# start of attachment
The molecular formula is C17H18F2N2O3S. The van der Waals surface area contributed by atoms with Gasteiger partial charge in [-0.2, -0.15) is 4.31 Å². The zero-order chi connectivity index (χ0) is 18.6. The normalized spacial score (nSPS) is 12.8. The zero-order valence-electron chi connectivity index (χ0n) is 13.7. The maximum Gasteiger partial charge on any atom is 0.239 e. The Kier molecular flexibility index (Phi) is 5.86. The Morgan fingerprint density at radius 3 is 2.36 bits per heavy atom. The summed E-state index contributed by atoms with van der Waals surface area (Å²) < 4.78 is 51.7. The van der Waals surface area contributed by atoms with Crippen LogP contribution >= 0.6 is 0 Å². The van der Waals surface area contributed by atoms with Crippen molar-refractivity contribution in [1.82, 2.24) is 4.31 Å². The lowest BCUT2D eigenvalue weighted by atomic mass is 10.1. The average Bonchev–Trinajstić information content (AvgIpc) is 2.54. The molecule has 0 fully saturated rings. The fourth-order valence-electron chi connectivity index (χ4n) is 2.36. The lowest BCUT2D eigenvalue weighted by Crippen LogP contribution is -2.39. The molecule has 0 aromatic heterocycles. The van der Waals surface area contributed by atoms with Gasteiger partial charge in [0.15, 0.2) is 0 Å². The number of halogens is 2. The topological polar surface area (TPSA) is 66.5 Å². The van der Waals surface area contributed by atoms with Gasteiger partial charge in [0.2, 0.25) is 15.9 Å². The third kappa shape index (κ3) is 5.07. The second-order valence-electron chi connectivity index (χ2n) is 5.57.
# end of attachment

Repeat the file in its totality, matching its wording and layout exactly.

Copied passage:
The molecular formula is C17H18F2N2O3S. The van der Waals surface area contributed by atoms with Gasteiger partial charge in [-0.2, -0.15) is 4.31 Å². The zero-order chi connectivity index (χ0) is 18.6. The normalized spacial score (nSPS) is 12.8. The zero-order valence-electron chi connectivity index (χ0n) is 13.7. The maximum Gasteiger partial charge on any atom is 0.239 e. The Kier molecular flexibility index (Phi) is 5.86. The Morgan fingerprint density at radius 3 is 2.36 bits per heavy atom. The summed E-state index contributed by atoms with van der Waals surface area (Å²) < 4.78 is 51.7. The van der Waals surface area contributed by atoms with Crippen LogP contribution >= 0.6 is 0 Å². The van der Waals surface area contributed by atoms with Crippen molar-refractivity contribution in [1.82, 2.24) is 4.31 Å². The lowest BCUT2D eigenvalue weighted by atomic mass is 10.1. The average Bonchev–Trinajstić information content (AvgIpc) is 2.54. The molecule has 0 fully saturated rings. The fourth-order valence-electron chi connectivity index (χ4n) is 2.36. The lowest BCUT2D eigenvalue weighted by Crippen LogP contribution is -2.39. The molecule has 0 aromatic heterocycles. The van der Waals surface area contributed by atoms with Gasteiger partial charge in [0.15, 0.2) is 0 Å². The number of halogens is 2. The topological polar surface area (TPSA) is 66.5 Å². The van der Waals surface area contributed by atoms with Gasteiger partial charge in [0.2, 0.25) is 15.9 Å². The third kappa shape index (κ3) is 5.07. The second-order valence-electron chi connectivity index (χ2n) is 5.57.